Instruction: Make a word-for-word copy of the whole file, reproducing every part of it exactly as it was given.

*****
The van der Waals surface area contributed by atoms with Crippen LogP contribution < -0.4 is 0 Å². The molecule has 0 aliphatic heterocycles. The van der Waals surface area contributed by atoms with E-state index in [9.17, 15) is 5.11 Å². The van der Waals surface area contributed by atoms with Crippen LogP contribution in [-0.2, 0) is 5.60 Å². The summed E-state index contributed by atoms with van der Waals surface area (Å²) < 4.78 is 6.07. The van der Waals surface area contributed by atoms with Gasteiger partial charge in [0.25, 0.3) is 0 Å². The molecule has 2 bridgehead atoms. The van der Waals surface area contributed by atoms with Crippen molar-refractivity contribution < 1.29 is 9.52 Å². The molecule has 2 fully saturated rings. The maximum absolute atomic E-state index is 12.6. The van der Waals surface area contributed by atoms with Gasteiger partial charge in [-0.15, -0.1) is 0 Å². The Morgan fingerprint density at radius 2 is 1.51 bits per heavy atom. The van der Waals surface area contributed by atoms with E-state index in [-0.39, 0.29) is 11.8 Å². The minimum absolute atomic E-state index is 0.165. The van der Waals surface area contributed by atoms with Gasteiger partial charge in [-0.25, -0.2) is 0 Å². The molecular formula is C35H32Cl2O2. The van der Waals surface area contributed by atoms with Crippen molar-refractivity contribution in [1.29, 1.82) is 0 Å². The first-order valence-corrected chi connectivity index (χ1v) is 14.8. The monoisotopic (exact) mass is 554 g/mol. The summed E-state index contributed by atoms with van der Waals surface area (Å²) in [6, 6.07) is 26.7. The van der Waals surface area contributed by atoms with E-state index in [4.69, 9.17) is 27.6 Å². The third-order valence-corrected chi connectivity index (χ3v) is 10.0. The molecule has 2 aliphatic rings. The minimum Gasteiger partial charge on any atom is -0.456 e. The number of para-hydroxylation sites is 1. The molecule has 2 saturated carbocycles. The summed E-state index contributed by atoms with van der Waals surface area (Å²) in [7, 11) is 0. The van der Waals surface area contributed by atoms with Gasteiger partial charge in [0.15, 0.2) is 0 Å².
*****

The van der Waals surface area contributed by atoms with Crippen LogP contribution < -0.4 is 0 Å². The molecule has 0 aliphatic heterocycles. The van der Waals surface area contributed by atoms with E-state index in [9.17, 15) is 5.11 Å². The van der Waals surface area contributed by atoms with Crippen LogP contribution in [-0.2, 0) is 5.60 Å². The summed E-state index contributed by atoms with van der Waals surface area (Å²) < 4.78 is 6.07. The van der Waals surface area contributed by atoms with Gasteiger partial charge in [0.25, 0.3) is 0 Å². The molecule has 2 bridgehead atoms. The van der Waals surface area contributed by atoms with Crippen molar-refractivity contribution < 1.29 is 9.52 Å². The molecule has 2 fully saturated rings. The maximum absolute atomic E-state index is 12.6. The van der Waals surface area contributed by atoms with Gasteiger partial charge in [-0.15, -0.1) is 0 Å². The Morgan fingerprint density at radius 2 is 1.51 bits per heavy atom. The van der Waals surface area contributed by atoms with E-state index in [-0.39, 0.29) is 11.8 Å². The minimum absolute atomic E-state index is 0.165. The van der Waals surface area contributed by atoms with Gasteiger partial charge in [-0.25, -0.2) is 0 Å². The molecular formula is C35H32Cl2O2. The van der Waals surface area contributed by atoms with Crippen molar-refractivity contribution in [1.29, 1.82) is 0 Å². The first-order valence-corrected chi connectivity index (χ1v) is 14.8. The monoisotopic (exact) mass is 554 g/mol. The summed E-state index contributed by atoms with van der Waals surface area (Å²) in [6, 6.07) is 26.7. The van der Waals surface area contributed by atoms with E-state index in [4.69, 9.17) is 27.6 Å². The third-order valence-corrected chi connectivity index (χ3v) is 10.0. The molecule has 2 aliphatic rings. The minimum Gasteiger partial charge on any atom is -0.456 e. The number of para-hydroxylation sites is 1. The molecule has 2 saturated carbocycles. The summed E-state index contributed by atoms with van der Waals surface area (Å²) in [7, 11) is 0. The van der Waals surface area contributed by atoms with Gasteiger partial charge in [0.15, 0.2) is 0 Å².